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The Campaign for Safe Cosmetics this week released a report about perfumes and — yes I know this is cliché — it definitely stinks.

The organization assessed 17 different perfumes, which listed “fragrance” on their labels. On average, there were 14 different unlisted ingredients in each of the perfumes. The reason: manufacturers are not required to list the chemicals they use to make perfumes fragrant. And some of the perfumes had many more than average. For example, American Eagle Seventy Seven had 24 unnamed ingredients, Coco Mademoiselle Chanel had 18, and Britney Spears Curious and Giorgio Armani Acqua Di Gio both had 17 unnamed ingredients. Almost 2/3rds — 66 percent of the ingredients — have not been tested for human safety. “According to EWG analysis, the fragrance industry has published safety assessments for
only 34% of the unlabeled ingredients,” says the report.

From the report: “The fragrances tested contained, on average, 10 chemical sensitizers, which can trigger reactions such as asthma, wheezing, headaches and contact dermatitis when they are breathed in absorbed into the skin.” (Check out page 9 of the report to see the full list of chemicals.)

It’s not like this all over the world, though. In fact, it seems like the folks in Europe are better protected than those in the States. In Europe, there are 26 ingredients that must go on the label if they are in perfume. According to this week’s report, those 17 perfumes tested by the Campaign for Safe Cosmetics had 22 of those ingredients. And 12 of the 17 perfumes tested also contained phthalates: diethyl phthalate, known as DEP, specifically. Phthalates are hormone disruptors that mainly affect the reproductive organs and the brain. Nasty little chemicals. Not something you’d want to be rubbing on your skin or inhaling into your lungs.

An April 2010 study out of Mount Sinai School of Medicine in New York and the College of Human Ecology at Cornell University has linked prenatal exposure to phthalates found in personal care products and perfume to childhood ADHA. Another Mount Sinai study linked phthalates to early puberty in girls. This is a big deal, according to researchers, because it may cause a higher incidence of breast cancer later in life: “”Exposure to these chemicals is extremely common,” Dr. Mary Wolff, Professor of Preventive Medicine and Oncological Sciences at Mount Sinai School of Medicine. “As such, while the association between chemicals and pubertal development seems small, the impact on the overall population is significant.”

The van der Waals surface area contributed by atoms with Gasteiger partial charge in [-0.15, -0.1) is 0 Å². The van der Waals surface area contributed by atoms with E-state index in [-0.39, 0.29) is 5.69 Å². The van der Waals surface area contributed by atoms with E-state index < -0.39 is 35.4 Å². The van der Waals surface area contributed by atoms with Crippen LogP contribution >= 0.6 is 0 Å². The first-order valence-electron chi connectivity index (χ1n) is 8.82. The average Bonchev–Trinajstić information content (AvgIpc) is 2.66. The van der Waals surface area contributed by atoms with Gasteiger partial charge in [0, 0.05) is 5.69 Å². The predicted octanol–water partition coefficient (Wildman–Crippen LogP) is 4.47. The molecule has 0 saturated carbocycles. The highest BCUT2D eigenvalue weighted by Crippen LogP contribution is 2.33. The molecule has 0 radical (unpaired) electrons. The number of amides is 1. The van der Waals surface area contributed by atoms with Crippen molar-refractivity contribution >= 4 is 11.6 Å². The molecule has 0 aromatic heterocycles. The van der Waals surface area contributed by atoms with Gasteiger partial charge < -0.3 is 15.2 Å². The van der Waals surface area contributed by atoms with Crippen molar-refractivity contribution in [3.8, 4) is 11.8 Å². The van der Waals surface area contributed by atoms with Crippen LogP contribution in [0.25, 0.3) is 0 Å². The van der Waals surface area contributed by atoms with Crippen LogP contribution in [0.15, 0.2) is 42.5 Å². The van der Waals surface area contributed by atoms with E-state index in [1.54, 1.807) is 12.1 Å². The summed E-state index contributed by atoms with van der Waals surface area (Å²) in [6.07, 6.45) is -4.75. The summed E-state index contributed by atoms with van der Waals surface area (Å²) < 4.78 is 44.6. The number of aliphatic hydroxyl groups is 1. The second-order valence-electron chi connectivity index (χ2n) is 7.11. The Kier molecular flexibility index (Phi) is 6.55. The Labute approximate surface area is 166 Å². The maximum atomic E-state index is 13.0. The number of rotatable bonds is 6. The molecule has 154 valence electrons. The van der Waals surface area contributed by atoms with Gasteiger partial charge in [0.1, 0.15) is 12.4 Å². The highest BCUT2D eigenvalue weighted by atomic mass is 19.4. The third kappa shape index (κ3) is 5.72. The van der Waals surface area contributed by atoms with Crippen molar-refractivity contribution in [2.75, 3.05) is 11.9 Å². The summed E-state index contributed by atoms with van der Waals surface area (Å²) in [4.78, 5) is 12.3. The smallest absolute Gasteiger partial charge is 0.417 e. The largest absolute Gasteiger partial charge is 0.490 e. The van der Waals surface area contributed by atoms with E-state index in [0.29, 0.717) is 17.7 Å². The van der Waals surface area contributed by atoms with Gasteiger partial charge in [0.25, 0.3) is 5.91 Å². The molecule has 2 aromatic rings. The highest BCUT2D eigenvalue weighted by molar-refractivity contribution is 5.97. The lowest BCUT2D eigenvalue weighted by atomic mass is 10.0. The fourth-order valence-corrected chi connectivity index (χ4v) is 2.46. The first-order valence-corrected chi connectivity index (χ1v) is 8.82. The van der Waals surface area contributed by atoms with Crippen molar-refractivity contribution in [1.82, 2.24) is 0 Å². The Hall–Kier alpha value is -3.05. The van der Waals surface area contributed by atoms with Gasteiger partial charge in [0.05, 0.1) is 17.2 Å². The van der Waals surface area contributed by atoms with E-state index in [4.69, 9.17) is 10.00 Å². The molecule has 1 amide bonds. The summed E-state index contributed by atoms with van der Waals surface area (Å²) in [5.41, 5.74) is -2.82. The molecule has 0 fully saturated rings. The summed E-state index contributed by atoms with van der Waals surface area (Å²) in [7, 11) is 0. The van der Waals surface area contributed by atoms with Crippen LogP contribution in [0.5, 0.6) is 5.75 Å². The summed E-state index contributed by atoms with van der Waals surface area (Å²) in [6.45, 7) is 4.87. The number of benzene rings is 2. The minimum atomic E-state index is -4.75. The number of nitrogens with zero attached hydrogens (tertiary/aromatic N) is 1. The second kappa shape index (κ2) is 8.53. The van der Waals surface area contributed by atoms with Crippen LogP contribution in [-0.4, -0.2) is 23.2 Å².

So what’s the take-away? We, as consumers, should be able to avoid phthalates and chemicals that have the potential to hurt us. We can’t do that unless we can see everything that goes into the products we buy. The Campaign for Safe Cosmetics wants Congress to rewrite the Federal Fair Packaging and Labeling Act of 1973, forcing the perfume manufacturers to list every chemicals that’s in a perfume or cologne. It’s tough, though, since the FDA lacks the authority to make this happen. I agree something has to change. What do you think?

Do you wear perfume every day? I don’t — only on special occasions — but this still scares me. My girls have been lying on my mom’s chest since they were born. My mother-in-law’s, too. They “smell like Grandma” when both grandmas leave.

2 Responses to “Fragrance: Smells Like Danger to Me”

  1. Amy says:

    I really wish more people would pay attention to what the ingredients on the side of their beauty products say!!! We as a society have been trained to believe that if it is on a store shelf somewhere then it is safe and that just isn’t so. We really need to take a stand and so no more. I haven’t worn perfume in years and all my beauty products are organic. And I have to tell you, I feel better for it!!! I hope the many who read this blog take to heart this report and pass it on to those they love! The world will only change if we change it! Thanks!

  2. Alexandra says:

    Thanks for reporting on this. I don’t use perfume anymore. I used to spray it in my hair, when I lived in France, because I was allergic to it on my skin. The Environmental Working Group has a great database called Skindeep where you can look up what’s in cosmetics.

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